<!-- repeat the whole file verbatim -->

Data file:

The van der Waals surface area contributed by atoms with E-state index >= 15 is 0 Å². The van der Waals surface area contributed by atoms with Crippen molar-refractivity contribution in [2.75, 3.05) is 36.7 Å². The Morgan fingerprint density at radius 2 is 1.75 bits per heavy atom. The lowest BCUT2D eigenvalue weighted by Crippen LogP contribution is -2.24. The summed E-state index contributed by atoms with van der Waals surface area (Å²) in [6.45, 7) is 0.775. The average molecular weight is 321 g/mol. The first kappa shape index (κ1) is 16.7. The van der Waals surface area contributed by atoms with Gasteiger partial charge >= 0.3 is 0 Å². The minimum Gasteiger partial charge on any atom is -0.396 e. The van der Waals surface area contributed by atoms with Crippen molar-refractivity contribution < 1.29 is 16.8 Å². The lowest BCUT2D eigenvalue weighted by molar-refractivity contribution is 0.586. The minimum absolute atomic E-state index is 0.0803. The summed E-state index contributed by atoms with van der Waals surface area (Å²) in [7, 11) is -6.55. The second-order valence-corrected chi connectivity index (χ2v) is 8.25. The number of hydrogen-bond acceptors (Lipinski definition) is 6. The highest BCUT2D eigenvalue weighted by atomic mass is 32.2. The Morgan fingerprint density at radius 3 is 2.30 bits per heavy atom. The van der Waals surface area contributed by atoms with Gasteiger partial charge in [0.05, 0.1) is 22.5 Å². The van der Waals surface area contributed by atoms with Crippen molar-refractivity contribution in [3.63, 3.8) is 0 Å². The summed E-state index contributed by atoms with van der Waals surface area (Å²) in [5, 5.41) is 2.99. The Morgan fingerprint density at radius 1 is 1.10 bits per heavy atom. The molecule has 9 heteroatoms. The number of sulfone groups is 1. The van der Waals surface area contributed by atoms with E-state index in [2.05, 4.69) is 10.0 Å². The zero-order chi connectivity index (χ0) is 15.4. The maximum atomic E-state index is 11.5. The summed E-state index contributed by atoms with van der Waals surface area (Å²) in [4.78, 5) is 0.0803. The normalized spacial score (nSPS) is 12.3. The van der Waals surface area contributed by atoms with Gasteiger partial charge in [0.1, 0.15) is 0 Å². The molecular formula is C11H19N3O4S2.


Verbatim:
The van der Waals surface area contributed by atoms with E-state index >= 15 is 0 Å². The van der Waals surface area contributed by atoms with Crippen molar-refractivity contribution in [2.75, 3.05) is 36.7 Å². The Morgan fingerprint density at radius 2 is 1.75 bits per heavy atom. The lowest BCUT2D eigenvalue weighted by Crippen LogP contribution is -2.24. The summed E-state index contributed by atoms with van der Waals surface area (Å²) in [6.45, 7) is 0.775. The average molecular weight is 321 g/mol. The first kappa shape index (κ1) is 16.7. The van der Waals surface area contributed by atoms with Gasteiger partial charge >= 0.3 is 0 Å². The minimum Gasteiger partial charge on any atom is -0.396 e. The van der Waals surface area contributed by atoms with Crippen molar-refractivity contribution < 1.29 is 16.8 Å². The lowest BCUT2D eigenvalue weighted by molar-refractivity contribution is 0.586. The minimum absolute atomic E-state index is 0.0803. The summed E-state index contributed by atoms with van der Waals surface area (Å²) in [7, 11) is -6.55. The second-order valence-corrected chi connectivity index (χ2v) is 8.25. The number of hydrogen-bond acceptors (Lipinski definition) is 6. The highest BCUT2D eigenvalue weighted by atomic mass is 32.2. The Morgan fingerprint density at radius 3 is 2.30 bits per heavy atom. The van der Waals surface area contributed by atoms with Gasteiger partial charge in [0.05, 0.1) is 22.5 Å². The van der Waals surface area contributed by atoms with Crippen molar-refractivity contribution in [3.63, 3.8) is 0 Å². The summed E-state index contributed by atoms with van der Waals surface area (Å²) in [5, 5.41) is 2.99. The Morgan fingerprint density at radius 1 is 1.10 bits per heavy atom. The molecule has 9 heteroatoms. The number of sulfone groups is 1. The van der Waals surface area contributed by atoms with E-state index in [2.05, 4.69) is 10.0 Å². The zero-order chi connectivity index (χ0) is 15.4. The maximum atomic E-state index is 11.5. The summed E-state index contributed by atoms with van der Waals surface area (Å²) in [4.78, 5) is 0.0803. The normalized spacial score (nSPS) is 12.3. The van der Waals surface area contributed by atoms with Gasteiger partial charge in [0.1, 0.15) is 0 Å². The molecular formula is C11H19N3O4S2.